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On Becoming GodLate Medieval Mysticism and the Modern Western Self$
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Ben Morgan

Print publication date: 2012

Print ISBN-13: 9780823239924

Published to Fordham Scholarship Online: May 2013

DOI: 10.5422/fordham/9780823239924.001.0001

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Meister Eckhart's Anthropology

Meister Eckhart's Anthropology

Chapter:
(p.85) 5 Meister Eckhart's Anthropology
Source:
On Becoming God
Author(s):

Ben Morgan

Publisher:
Fordham University Press
DOI:10.5422/fordham/9780823239924.003.0006

The chapter introduces key elements of Meister Eckhart's thought as it is articulated in his vernacular treatises and sermons. The language used to describe and cultivate personal identity in the fourteenth century differs importantly from modern usage, so the chapter explores how Eckhart and his peers wrote about personal identity without employing the noun self. Eckhart's individualized programme of self-abandonment is put in the context of the spiritual practices of his contemporaries, but also of early portrait painting, and of way of life of Dominican friars preaching in the flourishing urban centres of the Rhineland. Eckhart is shown to situate spiritual change at the level of activities and practices, and his preaching consequently addresses the habits and assumptions of his congregation. Eckhart's texts are shown to be at once familiar and alienating: discussing personalized forms of spiritual development, but without valuing individual agency or self-awareness as ends in themselves.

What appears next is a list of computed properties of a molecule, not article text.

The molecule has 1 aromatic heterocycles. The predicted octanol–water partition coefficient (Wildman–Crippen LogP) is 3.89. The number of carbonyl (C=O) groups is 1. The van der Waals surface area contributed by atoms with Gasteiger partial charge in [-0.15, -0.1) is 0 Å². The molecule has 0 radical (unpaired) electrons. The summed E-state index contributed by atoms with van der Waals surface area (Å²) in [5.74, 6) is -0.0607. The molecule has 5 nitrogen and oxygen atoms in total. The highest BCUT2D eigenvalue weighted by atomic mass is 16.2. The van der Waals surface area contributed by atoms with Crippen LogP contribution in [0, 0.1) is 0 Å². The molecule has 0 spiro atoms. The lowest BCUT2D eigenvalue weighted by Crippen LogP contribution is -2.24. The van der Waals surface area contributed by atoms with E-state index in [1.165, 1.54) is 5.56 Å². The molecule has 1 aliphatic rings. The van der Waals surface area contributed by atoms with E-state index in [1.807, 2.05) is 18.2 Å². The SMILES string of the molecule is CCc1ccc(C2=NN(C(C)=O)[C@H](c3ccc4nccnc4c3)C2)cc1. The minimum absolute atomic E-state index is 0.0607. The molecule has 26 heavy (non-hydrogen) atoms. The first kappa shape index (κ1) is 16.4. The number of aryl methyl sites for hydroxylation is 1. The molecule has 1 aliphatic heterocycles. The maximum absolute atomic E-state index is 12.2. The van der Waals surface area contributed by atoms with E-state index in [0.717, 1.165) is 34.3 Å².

Keywords:   Meister Eckhart, Heinrich Seuse, Margaretha Ebner, medieval mysticism, history of the self

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